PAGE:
22 Second Inaugural 4 years before, there was cause for extented remark. “Now, at the expiration of four years, during which public declarations have been constantly called forth on every point and phase of the great contest which still absorbs the nation, little that is new could be presented.” The binding power of history over the present

23 Second Inaugural “The progress of our arms, upon which all else chiefly depends, is as well known to the public as to myself; and it is, I trust, reasonably satisfactory and encouraging to all. With high hope for the future, no prediction in regard to it is ventured.” The present is uncertain, the future utterly opaque The limits on human action

24 Second Inaugural “On the occasion corresponding to this four years ago, all thoughts were anxiously directed to an impending civil war. All dreaded it—all sought to avert it. While the inaugural address was being delivered from this place, devoted altogether to saving the Union without war, insurgent agents were in the city seeking to destroy it without war—seeking to dissolve the Union, and divide effects, by negotiation. Both parties deprecated war; but one of them would make war rather than let the nation survive; and the other would accept war rather than let it perish. And the war came.”

25 Second Inaugural ‘All’ or ‘both’ said four times: emphasis on fundamental national unity Passive voice: ‘While the inaugural address was being delivered’ War emphasized, it is inevitable: ‘war’ said 7 times (9 if you count ‘it’)

26 ‘And the war came.’ abolitionist Wendell Phillips, January 8, 1852: “Revolutions are not made; they come. A revolution is as natural a growth as an oak. It comes out of the past. Its foundations are laid far back.” But for Lincoln there is nothing natural here. It comes like lightning out of the sky.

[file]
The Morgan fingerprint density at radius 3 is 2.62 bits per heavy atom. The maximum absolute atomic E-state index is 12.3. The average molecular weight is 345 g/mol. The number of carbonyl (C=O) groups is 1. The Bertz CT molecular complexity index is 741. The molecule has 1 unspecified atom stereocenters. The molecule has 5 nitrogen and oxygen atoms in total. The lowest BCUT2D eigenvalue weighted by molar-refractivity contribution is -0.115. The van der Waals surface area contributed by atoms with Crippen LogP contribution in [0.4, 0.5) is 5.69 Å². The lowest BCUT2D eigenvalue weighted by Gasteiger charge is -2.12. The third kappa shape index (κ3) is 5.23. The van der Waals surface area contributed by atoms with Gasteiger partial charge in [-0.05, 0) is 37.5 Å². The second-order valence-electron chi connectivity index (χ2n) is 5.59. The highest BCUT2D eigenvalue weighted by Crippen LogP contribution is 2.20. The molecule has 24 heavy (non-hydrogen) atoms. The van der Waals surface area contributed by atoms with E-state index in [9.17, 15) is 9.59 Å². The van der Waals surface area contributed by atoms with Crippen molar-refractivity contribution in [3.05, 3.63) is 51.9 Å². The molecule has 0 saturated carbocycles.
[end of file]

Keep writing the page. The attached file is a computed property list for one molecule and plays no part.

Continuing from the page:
27 Second Inaugural “All knew that this [slave] interest was, somehow, the cause of the war. To strengthen, perpetuate, and extend this interest was the object for which the insurgents would rend the Union; while the government claimed no right to do more than to restrict the territorial enlargement of it.” Slavery the war’s cause South more responsible

28 Second Inaugural But the plans of all have failed:
“Neither party expected for the war the magnitude, or the duration, which it has already attained. Neither anticipated that the cause of the conflict might cease with, or even before, the conflict itself should cease. Each looked for an easier triumph, and a result less fundamental and astounding.”

29 Second Inaugural Neither/neither/each: the sections are joined in their failure Lincoln includes himself in this failure: his plans have had results that he never predicted The results are ‘fundamental’, astounding. The US has been transformed. Though he led, he was not in control any more than anyone else